Mike Pence has just about had it with all these peaceful protests interrupting his good old-fashioned American football.
The vice president walked out of Indianapolis’s Lucas Oil Stadium on Sunday night before the kickoff to the Indianapolis Colts and San Francisco 49ers NFL game, taking his wife, Karen Pence, on a reported $142,500 flight from their home state to Los Angeles. The vice president, who said he left at the president’s request, didn’t want to have to watch as nearly a dozen athletes protested racial inequality and police brutality during the national anthem.
“I left today’s Colts game because @POTUS and I will not dignify any event that disrespects our soldiers, our Flag, or our National Anthem,” The vice president tweeted Sunday night after the charade produced viral news. “I stand with @POTUS Trump, I stand with our soldiers, and I will always stand for our Flag and our National Anthem.”
His response to the league-wide trend to kneel during the anthem—not in protest to the flag or its representation of American values, but rather to denounce violence and discrimination—follows a decades-old pattern of Pence’s “snowflake” tendencies.
A snowflake, of course, is the right-wing response to liberal demonstrators calling for safe spaces and political correctness. The term was used in the 1860s to describe white folks opposed to the end of slavery, as Merriam Webster notes, and has taken on a life of its own following its revival throughout the 2016 presidential election.
The conservative vice president has revealed many fragile responses to a host of issues.
NFL players: Pence cannot be bothered to look on as a handful of players silently and peacefully raise awareness to the plight of racial minorities in the U.S., to the point where he will spend hundreds of thousands of taxpayer dollars to avoid a two-minute demonstration.
Hamilton: An American Musical: When the vice president was booed in the auditorium during his visit to Hamilton on Broadway, he claimed to be unbothered. “I did hear what was said from the stage, and I can tell you, I wasn’t offended by what was said,” he told reporters at the time.
But Pence suddenly became passive-aggressive toward the cast, who said in a speech following the show that they were “alarmed” his administration would not protect diversity, the planet and the inalienable rights that are central to the historical play.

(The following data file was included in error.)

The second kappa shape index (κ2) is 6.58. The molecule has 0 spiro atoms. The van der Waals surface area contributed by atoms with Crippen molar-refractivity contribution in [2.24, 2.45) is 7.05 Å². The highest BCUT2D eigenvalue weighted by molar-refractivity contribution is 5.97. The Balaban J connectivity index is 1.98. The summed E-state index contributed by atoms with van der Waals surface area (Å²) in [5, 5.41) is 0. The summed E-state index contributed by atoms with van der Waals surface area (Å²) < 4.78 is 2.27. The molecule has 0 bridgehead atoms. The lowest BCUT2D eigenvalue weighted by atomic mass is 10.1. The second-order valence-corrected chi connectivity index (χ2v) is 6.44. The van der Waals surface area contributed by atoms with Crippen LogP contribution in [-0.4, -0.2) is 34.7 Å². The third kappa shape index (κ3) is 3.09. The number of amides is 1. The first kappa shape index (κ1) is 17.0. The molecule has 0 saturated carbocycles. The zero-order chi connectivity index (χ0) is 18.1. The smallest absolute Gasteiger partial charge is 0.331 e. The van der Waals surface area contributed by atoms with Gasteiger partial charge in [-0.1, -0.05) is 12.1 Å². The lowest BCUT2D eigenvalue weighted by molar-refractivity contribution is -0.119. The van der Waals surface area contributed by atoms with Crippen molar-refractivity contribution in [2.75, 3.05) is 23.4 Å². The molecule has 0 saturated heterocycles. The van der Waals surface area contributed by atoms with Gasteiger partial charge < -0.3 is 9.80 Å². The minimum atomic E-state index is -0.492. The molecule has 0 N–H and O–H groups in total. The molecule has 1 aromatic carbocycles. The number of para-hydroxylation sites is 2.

“I’ll leave to others whether that was the appropriate venue to say it,” he said. “I know this is a very disappointing time for people that did not see their candidate win in this national election.”
Mulan: Before Pence was the governor of Indiana and second in line for the presidency, he was writing scathing online blogs, one of which attacked the 1998 children’s movie Mulan. The future lawmaker appeared furious over the film, which depicts a Chinese female who disguises herself as a man in order to serve in the military. Pence had a simple conclusion for the reasoning behind his hatred for Mulan and everything it represented to him: “Moral of the story: women in military, bad idea.”
“I suspect that some mischievous liberal at Disney assumes that Mulan’s story will cause a quiet change in the next generation’s attitude toward women in combat and they just might be right,” he wrote at the time. “Housing, in close quarters, young men and women (in some cases married to non-military personnel) at the height of their physical and sexual potential is the high of stupidity … It is instructive that even in the Disney film, young Ms. Mulan falls in love with her superior officer!”
Women who are not his wife: Pence refuses to dine alone with women who are not named Karen Pence. He even declines to attend any function where alcohol is being served unless his wife is present.
The vice president told The Hill in 2002 that he doesn’t enjoy being at events where “people are being loose” unless he has the comfort and safeguard of his wife by his side. It doesn’t seem to matter as much that women need to attend the same functions and engage with their male counterparts in business and politics to receive the same opportunities—if the second lady isn’t there, expect Pence not to show up to the party either.
The LGBT community: Throughout his entire legislative career, Pence has worked to rescind protections for the LGBT community, supporting debunked treatments for queer folks like gay conversion therapy, which promises to turn people straight.
In 2006, the vice president sought to add an amendment to the Constitution that would have permanently defined marriage as being between a man and a woman exclusively. He went so far as to suggest that gays getting married would lead to a “societal collapse.” He has also opposed laws prohibiting discrimination against LGBT employees, as well as the repeal of the military policy requiring LGBT soldiers to remain closeted (otherwise known as Don’t Ask, Don’t Tell).